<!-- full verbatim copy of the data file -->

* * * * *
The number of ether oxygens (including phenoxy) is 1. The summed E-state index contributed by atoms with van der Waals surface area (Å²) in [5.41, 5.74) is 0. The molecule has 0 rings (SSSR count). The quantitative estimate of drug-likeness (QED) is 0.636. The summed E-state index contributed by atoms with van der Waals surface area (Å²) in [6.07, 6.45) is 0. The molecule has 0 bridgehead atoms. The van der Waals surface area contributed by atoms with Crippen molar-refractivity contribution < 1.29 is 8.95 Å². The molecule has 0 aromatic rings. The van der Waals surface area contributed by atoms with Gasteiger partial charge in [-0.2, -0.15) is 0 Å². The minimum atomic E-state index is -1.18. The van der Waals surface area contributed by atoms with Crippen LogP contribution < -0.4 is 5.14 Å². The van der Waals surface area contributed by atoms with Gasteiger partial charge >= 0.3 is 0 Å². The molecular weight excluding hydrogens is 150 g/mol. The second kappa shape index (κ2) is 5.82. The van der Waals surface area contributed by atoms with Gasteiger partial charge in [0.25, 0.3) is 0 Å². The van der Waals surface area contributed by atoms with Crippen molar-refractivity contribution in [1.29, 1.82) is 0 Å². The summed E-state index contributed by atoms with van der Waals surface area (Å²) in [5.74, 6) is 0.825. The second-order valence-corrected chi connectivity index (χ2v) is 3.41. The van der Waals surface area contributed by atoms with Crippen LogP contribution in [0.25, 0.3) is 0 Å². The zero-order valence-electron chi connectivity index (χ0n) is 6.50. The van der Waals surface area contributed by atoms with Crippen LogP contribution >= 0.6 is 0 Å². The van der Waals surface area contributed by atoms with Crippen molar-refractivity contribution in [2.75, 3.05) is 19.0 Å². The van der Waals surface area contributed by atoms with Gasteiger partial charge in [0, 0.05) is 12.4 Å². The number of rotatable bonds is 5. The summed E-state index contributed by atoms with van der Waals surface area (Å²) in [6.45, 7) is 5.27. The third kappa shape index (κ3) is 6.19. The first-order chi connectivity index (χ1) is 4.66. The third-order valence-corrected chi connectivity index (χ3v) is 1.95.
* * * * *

The number of ether oxygens (including phenoxy) is 1. The summed E-state index contributed by atoms with van der Waals surface area (Å²) in [5.41, 5.74) is 0. The molecule has 0 rings (SSSR count). The quantitative estimate of drug-likeness (QED) is 0.636. The summed E-state index contributed by atoms with van der Waals surface area (Å²) in [6.07, 6.45) is 0. The molecule has 0 bridgehead atoms. The van der Waals surface area contributed by atoms with Crippen molar-refractivity contribution < 1.29 is 8.95 Å². The molecule has 0 aromatic rings. The van der Waals surface area contributed by atoms with Gasteiger partial charge in [-0.2, -0.15) is 0 Å². The minimum atomic E-state index is -1.18. The van der Waals surface area contributed by atoms with Crippen LogP contribution < -0.4 is 5.14 Å². The van der Waals surface area contributed by atoms with Gasteiger partial charge >= 0.3 is 0 Å². The molecular weight excluding hydrogens is 150 g/mol. The second kappa shape index (κ2) is 5.82. The van der Waals surface area contributed by atoms with Gasteiger partial charge in [0.25, 0.3) is 0 Å². The van der Waals surface area contributed by atoms with Crippen molar-refractivity contribution in [1.29, 1.82) is 0 Å². The summed E-state index contributed by atoms with van der Waals surface area (Å²) in [5.74, 6) is 0.825. The second-order valence-corrected chi connectivity index (χ2v) is 3.41. The van der Waals surface area contributed by atoms with Crippen LogP contribution in [0.25, 0.3) is 0 Å². The zero-order valence-electron chi connectivity index (χ0n) is 6.50. The van der Waals surface area contributed by atoms with Crippen LogP contribution >= 0.6 is 0 Å². The van der Waals surface area contributed by atoms with Crippen molar-refractivity contribution in [2.75, 3.05) is 19.0 Å². The van der Waals surface area contributed by atoms with Gasteiger partial charge in [0, 0.05) is 12.4 Å². The number of rotatable bonds is 5. The summed E-state index contributed by atoms with van der Waals surface area (Å²) in [6.45, 7) is 5.27. The third kappa shape index (κ3) is 6.19. The first-order chi connectivity index (χ1) is 4.66. The third-order valence-corrected chi connectivity index (χ3v) is 1.95.